The questioner sees books as the source of facts rather than, as I see them, merely a record of facts as they are known at this point in time.
To the “the bible says it, I believe it, that settles it” crowd this seems back to front, because everything that they believe in comes from the bible and if it’s in that book it must be true.
If they think that way, the logic seems to go, then everyone must think that way. Therefore, atheists and scientists must think of their science books as “Darwin (or whoever) said it, I believe it, that settles it”.
They want to believe that there is a single science book, or collection of books that is to rationalists what the bible is to Christians.
That is to say: A foundational document laying down the dogma and operations for a way of life.
This is an example of a kind of misunderstanding that theists commonly have.
Once you have made the initial decision to disregard factual information and just believe whatever you want to believe it’s very easy to continue piling error upon error by assuming that is what everyone else has done – i.e. picked a side and stopped thinking about it.
Religious books are written once and intended to last forever. They are written to direct people towards a particular world-view, usually something along the lines of
there is a god
all the other gods are dicks or are not even real
this god made everything, including you, the reader, the laws of logic, fish, etc.
this god is in need of constant affirmation and submission from the intelligences (and, apparently, even the rocks) that it has created
it demands this affirmation and submission from us on pain of eternal punishment to be carried out in a place it has especially made for the purpose.
This nauseating and pointless message is usually interleaved with
stern lessons about diet and sex
contradictory or impossible instructions
the defining of normal human desires and behaviours as sinful.
Sin is a word that
enables us to attach our primal reactions to harmful or dangerous behaviour to behaviours that don’t necessarily harm anyone
distorts our understanding of good and bad enough to enable us to carry out actions we would otherwise see as unacceptable such as stoning, mutilating children or discriminating against random groups of people in general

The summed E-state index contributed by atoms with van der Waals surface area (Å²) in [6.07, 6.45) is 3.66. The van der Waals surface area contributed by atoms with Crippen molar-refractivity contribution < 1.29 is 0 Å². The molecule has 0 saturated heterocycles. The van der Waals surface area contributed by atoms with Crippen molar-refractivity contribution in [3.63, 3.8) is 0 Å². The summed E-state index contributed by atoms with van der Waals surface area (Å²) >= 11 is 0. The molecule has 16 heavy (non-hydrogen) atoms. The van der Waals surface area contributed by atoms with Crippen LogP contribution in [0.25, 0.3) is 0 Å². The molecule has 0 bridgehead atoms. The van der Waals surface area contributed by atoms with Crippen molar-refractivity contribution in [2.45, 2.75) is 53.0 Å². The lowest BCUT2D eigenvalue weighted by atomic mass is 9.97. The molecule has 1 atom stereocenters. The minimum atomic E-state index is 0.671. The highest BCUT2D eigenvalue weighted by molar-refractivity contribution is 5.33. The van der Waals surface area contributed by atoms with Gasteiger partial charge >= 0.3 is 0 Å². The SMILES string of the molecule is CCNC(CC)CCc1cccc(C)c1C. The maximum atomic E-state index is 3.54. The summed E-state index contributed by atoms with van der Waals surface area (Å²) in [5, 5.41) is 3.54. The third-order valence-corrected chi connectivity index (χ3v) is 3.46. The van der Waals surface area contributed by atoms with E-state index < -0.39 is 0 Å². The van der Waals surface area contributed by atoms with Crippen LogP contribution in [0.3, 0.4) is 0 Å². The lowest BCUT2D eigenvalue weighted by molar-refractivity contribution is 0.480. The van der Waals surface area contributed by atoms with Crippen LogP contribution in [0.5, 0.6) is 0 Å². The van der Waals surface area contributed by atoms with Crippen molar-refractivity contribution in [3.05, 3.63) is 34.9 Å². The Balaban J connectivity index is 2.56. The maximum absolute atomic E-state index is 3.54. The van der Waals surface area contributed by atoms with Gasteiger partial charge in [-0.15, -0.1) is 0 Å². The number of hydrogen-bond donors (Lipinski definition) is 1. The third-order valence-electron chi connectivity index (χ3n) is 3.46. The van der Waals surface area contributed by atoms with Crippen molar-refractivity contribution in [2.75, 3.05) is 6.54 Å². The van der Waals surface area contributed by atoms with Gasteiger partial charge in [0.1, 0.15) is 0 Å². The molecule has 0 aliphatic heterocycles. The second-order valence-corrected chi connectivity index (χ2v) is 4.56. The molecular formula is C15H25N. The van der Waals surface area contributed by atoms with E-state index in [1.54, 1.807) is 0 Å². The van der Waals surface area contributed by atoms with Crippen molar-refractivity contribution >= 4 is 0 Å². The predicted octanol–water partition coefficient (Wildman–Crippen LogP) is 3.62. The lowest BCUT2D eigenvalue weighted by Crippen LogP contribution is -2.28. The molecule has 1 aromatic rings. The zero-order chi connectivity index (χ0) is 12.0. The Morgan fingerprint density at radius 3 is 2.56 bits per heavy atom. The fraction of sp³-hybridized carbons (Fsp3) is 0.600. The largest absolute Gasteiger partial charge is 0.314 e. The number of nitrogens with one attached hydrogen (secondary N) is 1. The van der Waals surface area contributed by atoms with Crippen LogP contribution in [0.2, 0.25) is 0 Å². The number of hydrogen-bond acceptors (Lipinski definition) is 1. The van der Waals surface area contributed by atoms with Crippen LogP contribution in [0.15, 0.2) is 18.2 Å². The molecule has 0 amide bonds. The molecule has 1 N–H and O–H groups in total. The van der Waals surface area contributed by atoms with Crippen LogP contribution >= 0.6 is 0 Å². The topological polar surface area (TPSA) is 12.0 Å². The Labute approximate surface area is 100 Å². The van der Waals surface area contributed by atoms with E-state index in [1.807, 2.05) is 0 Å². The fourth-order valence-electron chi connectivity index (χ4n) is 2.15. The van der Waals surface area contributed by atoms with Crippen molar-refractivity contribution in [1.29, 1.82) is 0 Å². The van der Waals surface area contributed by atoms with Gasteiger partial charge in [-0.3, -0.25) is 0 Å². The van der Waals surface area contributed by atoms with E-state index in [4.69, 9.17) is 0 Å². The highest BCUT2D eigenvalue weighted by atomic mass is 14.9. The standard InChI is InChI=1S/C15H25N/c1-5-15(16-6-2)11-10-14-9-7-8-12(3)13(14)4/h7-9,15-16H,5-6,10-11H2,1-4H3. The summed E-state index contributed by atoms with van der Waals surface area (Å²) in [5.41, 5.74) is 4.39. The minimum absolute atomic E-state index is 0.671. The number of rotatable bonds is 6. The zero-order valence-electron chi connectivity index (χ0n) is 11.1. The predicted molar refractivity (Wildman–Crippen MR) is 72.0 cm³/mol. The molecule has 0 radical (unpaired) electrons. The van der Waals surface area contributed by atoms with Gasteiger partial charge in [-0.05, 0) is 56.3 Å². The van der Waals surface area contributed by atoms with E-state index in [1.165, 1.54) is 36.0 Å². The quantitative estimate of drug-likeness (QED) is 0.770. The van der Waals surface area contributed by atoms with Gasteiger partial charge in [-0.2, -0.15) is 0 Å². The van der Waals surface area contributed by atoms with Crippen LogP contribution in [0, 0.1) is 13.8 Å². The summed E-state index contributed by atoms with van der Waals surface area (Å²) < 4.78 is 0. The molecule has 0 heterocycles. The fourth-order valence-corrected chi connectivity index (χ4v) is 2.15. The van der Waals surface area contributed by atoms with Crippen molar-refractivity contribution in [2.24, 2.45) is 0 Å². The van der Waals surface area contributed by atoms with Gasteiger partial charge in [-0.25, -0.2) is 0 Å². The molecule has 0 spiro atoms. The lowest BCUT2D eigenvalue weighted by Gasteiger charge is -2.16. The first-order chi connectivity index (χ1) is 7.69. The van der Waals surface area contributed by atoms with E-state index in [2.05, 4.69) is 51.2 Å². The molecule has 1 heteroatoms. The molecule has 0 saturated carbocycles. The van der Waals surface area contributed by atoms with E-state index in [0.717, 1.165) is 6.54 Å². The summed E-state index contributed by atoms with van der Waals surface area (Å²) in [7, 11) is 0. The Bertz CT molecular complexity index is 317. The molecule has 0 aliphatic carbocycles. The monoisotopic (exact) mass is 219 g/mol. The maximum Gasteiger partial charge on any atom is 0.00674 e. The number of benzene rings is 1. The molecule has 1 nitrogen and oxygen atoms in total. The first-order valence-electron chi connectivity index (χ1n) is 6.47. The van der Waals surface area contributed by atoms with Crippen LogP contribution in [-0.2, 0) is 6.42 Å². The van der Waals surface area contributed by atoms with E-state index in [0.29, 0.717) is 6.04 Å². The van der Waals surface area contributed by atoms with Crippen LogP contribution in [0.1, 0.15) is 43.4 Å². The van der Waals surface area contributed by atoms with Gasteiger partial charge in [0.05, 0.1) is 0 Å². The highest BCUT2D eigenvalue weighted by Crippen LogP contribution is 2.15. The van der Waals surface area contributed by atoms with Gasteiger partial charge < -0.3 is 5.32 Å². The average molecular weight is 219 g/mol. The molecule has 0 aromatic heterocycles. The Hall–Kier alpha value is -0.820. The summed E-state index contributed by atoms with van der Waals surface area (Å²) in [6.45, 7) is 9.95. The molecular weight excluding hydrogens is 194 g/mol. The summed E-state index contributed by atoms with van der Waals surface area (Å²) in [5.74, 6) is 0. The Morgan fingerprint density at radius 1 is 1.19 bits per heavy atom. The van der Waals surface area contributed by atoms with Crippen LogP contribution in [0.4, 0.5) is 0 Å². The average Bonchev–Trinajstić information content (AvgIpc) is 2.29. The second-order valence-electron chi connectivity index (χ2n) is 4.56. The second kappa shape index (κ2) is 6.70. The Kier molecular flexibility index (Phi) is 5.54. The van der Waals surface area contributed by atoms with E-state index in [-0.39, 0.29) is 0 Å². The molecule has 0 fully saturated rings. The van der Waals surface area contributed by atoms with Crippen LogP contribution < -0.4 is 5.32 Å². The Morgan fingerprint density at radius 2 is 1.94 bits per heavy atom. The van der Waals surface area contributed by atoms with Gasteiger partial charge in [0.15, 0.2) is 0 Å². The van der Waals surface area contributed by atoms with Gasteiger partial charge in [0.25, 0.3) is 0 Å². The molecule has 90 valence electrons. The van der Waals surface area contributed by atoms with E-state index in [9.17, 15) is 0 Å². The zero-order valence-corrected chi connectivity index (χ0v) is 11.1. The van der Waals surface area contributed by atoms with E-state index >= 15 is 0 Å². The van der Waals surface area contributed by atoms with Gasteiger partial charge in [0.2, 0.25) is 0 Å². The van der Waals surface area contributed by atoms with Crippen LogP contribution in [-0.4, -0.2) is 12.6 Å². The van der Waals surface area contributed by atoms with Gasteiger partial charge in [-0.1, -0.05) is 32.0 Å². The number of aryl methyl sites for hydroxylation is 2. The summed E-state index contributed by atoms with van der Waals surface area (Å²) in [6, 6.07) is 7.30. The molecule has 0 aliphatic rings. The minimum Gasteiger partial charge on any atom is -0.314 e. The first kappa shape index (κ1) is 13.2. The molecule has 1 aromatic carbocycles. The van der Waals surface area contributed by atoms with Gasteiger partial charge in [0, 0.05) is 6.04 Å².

is anything god says it is. (in reality it’s anything the man (it’s usually a man) writing the book says it is)
This man read a book, and look what happened to him.
Coincidentally, this world-view once adopted enables huge groups of people to be controlled by small groups of people, to the benefit of those small groups.
I can see my house from here!
Each religion has one or more of these books, the number and canonicity of which being determined by whichever putative earthly representative has the most firepower.
New books are rarely added and when they are they usually signify a split in the congregation.
Christians naturally accept the New Testament as a continuation of the old. The OT still serves as main holy book for adherents to Judaism and those of the Jewish faith in general have proved reluctant to accept the New Testament for anything more than its curiosity value.
When Mohammed cheekily released his sequel, the final Testament known as the Qu’ran, proclaiming it as literally the summation of god’s message to his people, Christians, unsurprisingly, were as keen on this addition as the Jews had been about any of the christian gospels.
There is, sadly, no objective way to tell which of these books is correct, if any.
Science, on the other hand, is not itself dependent on books. Science books are one of the results of science, not the source.
A scientist, yesterday.
Science does not come to conclusions about reality based on the contents of a book or books, it bases them on the results of carefully conducted experiments and observations.
The best any particular science book can hope to be is a summary of the most recent consensus, subject to change at a moment’s notice in light of new evidence and doomed to greater irrelevance with each and every dawn.
The “information” contained in the bible is final and we are expected to take it to be true as given. There is no external evidence that it’s contents are correct except in the most trivial ways. Some of the cities and historical characters mentioned do or did in fact exist, although not as many as you might think and not necessarily in the way they are said to in the bible. Much of the historical information has been seen to be false or lacking in external verification.